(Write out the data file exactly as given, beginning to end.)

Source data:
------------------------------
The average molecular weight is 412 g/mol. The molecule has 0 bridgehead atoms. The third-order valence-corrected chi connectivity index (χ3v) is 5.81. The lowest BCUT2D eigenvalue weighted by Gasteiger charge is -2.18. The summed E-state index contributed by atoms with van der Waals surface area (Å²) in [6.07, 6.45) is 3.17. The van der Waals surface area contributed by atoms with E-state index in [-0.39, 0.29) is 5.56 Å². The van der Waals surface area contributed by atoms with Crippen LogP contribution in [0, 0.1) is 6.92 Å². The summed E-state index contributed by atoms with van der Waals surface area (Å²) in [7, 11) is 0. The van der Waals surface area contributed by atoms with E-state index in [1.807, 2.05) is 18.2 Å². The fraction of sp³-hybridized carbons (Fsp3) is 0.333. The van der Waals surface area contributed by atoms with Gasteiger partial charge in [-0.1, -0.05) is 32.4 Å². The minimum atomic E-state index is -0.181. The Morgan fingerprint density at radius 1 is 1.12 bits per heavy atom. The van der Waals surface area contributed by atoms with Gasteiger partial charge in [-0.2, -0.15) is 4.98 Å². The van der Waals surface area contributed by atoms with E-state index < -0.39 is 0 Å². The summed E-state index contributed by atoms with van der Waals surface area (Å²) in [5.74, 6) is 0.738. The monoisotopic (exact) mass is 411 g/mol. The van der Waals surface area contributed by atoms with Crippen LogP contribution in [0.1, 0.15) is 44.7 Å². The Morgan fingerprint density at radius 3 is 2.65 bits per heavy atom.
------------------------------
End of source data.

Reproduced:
The average molecular weight is 412 g/mol. The molecule has 0 bridgehead atoms. The third-order valence-corrected chi connectivity index (χ3v) is 5.81. The lowest BCUT2D eigenvalue weighted by Gasteiger charge is -2.18. The summed E-state index contributed by atoms with van der Waals surface area (Å²) in [6.07, 6.45) is 3.17. The van der Waals surface area contributed by atoms with E-state index in [-0.39, 0.29) is 5.56 Å². The van der Waals surface area contributed by atoms with Crippen LogP contribution in [0, 0.1) is 6.92 Å². The summed E-state index contributed by atoms with van der Waals surface area (Å²) in [7, 11) is 0. The van der Waals surface area contributed by atoms with E-state index in [1.807, 2.05) is 18.2 Å². The fraction of sp³-hybridized carbons (Fsp3) is 0.333. The van der Waals surface area contributed by atoms with Gasteiger partial charge in [-0.1, -0.05) is 32.4 Å². The minimum atomic E-state index is -0.181. The Morgan fingerprint density at radius 1 is 1.12 bits per heavy atom. The van der Waals surface area contributed by atoms with Gasteiger partial charge in [-0.2, -0.15) is 4.98 Å². The van der Waals surface area contributed by atoms with E-state index < -0.39 is 0 Å². The summed E-state index contributed by atoms with van der Waals surface area (Å²) in [5.74, 6) is 0.738. The monoisotopic (exact) mass is 411 g/mol. The van der Waals surface area contributed by atoms with Crippen LogP contribution in [0.1, 0.15) is 44.7 Å². The Morgan fingerprint density at radius 3 is 2.65 bits per heavy atom.